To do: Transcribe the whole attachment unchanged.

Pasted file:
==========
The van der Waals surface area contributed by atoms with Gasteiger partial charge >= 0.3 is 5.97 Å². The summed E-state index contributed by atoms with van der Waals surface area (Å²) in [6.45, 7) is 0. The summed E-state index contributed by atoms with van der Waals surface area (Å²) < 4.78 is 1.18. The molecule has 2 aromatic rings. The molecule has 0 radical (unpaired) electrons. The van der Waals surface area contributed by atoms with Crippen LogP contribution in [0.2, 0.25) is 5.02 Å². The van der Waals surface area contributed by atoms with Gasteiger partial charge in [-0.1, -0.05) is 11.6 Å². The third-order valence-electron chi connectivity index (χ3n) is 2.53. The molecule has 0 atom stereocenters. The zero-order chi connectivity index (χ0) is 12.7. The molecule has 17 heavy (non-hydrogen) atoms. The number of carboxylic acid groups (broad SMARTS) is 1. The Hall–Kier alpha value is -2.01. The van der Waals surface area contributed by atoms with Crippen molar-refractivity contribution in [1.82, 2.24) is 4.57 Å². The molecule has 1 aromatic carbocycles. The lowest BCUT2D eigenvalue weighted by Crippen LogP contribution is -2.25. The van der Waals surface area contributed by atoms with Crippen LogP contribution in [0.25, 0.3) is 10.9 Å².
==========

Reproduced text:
The van der Waals surface area contributed by atoms with Gasteiger partial charge >= 0.3 is 5.97 Å². The summed E-state index contributed by atoms with van der Waals surface area (Å²) in [6.45, 7) is 0. The summed E-state index contributed by atoms with van der Waals surface area (Å²) < 4.78 is 1.18. The molecule has 2 aromatic rings. The molecule has 0 radical (unpaired) electrons. The van der Waals surface area contributed by atoms with Crippen LogP contribution in [0.2, 0.25) is 5.02 Å². The van der Waals surface area contributed by atoms with Gasteiger partial charge in [-0.1, -0.05) is 11.6 Å². The third-order valence-electron chi connectivity index (χ3n) is 2.53. The molecule has 0 atom stereocenters. The zero-order chi connectivity index (χ0) is 12.7. The molecule has 17 heavy (non-hydrogen) atoms. The number of carboxylic acid groups (broad SMARTS) is 1. The Hall–Kier alpha value is -2.01. The van der Waals surface area contributed by atoms with Crippen molar-refractivity contribution in [1.82, 2.24) is 4.57 Å². The molecule has 1 aromatic carbocycles. The lowest BCUT2D eigenvalue weighted by Crippen LogP contribution is -2.25. The van der Waals surface area contributed by atoms with Crippen LogP contribution in [0.25, 0.3) is 10.9 Å².